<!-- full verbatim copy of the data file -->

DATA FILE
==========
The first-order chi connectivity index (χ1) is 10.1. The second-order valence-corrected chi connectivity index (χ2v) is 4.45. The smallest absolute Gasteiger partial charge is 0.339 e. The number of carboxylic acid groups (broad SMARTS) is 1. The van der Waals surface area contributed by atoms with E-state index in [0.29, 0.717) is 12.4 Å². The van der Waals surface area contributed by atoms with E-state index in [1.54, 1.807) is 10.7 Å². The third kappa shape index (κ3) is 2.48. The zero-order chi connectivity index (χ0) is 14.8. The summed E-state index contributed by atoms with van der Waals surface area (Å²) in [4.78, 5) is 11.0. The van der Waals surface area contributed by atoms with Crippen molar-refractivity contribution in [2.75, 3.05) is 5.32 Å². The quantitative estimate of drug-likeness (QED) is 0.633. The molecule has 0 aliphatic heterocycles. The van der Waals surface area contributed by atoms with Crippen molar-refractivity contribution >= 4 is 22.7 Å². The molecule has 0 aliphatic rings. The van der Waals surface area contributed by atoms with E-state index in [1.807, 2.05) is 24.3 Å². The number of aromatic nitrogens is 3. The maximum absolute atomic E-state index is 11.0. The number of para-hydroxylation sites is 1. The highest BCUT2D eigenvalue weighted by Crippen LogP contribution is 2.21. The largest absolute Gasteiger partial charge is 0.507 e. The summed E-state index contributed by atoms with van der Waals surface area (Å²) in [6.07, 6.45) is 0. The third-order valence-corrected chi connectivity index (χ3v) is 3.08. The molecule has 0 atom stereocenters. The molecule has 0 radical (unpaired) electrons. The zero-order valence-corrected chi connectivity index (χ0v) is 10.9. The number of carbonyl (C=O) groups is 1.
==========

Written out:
The first-order chi connectivity index (χ1) is 10.1. The second-order valence-corrected chi connectivity index (χ2v) is 4.45. The smallest absolute Gasteiger partial charge is 0.339 e. The number of carboxylic acid groups (broad SMARTS) is 1. The van der Waals surface area contributed by atoms with E-state index in [0.29, 0.717) is 12.4 Å². The van der Waals surface area contributed by atoms with E-state index in [1.54, 1.807) is 10.7 Å². The third kappa shape index (κ3) is 2.48. The zero-order chi connectivity index (χ0) is 14.8. The summed E-state index contributed by atoms with van der Waals surface area (Å²) in [4.78, 5) is 11.0. The van der Waals surface area contributed by atoms with Crippen molar-refractivity contribution in [2.75, 3.05) is 5.32 Å². The quantitative estimate of drug-likeness (QED) is 0.633. The molecule has 0 aliphatic heterocycles. The van der Waals surface area contributed by atoms with Crippen molar-refractivity contribution >= 4 is 22.7 Å². The molecule has 0 aliphatic rings. The van der Waals surface area contributed by atoms with E-state index in [1.807, 2.05) is 24.3 Å². The number of aromatic nitrogens is 3. The maximum absolute atomic E-state index is 11.0. The number of para-hydroxylation sites is 1. The highest BCUT2D eigenvalue weighted by Crippen LogP contribution is 2.21. The largest absolute Gasteiger partial charge is 0.507 e. The summed E-state index contributed by atoms with van der Waals surface area (Å²) in [6.07, 6.45) is 0. The third-order valence-corrected chi connectivity index (χ3v) is 3.08. The molecule has 0 atom stereocenters. The molecule has 0 radical (unpaired) electrons. The zero-order valence-corrected chi connectivity index (χ0v) is 10.9. The number of carbonyl (C=O) groups is 1.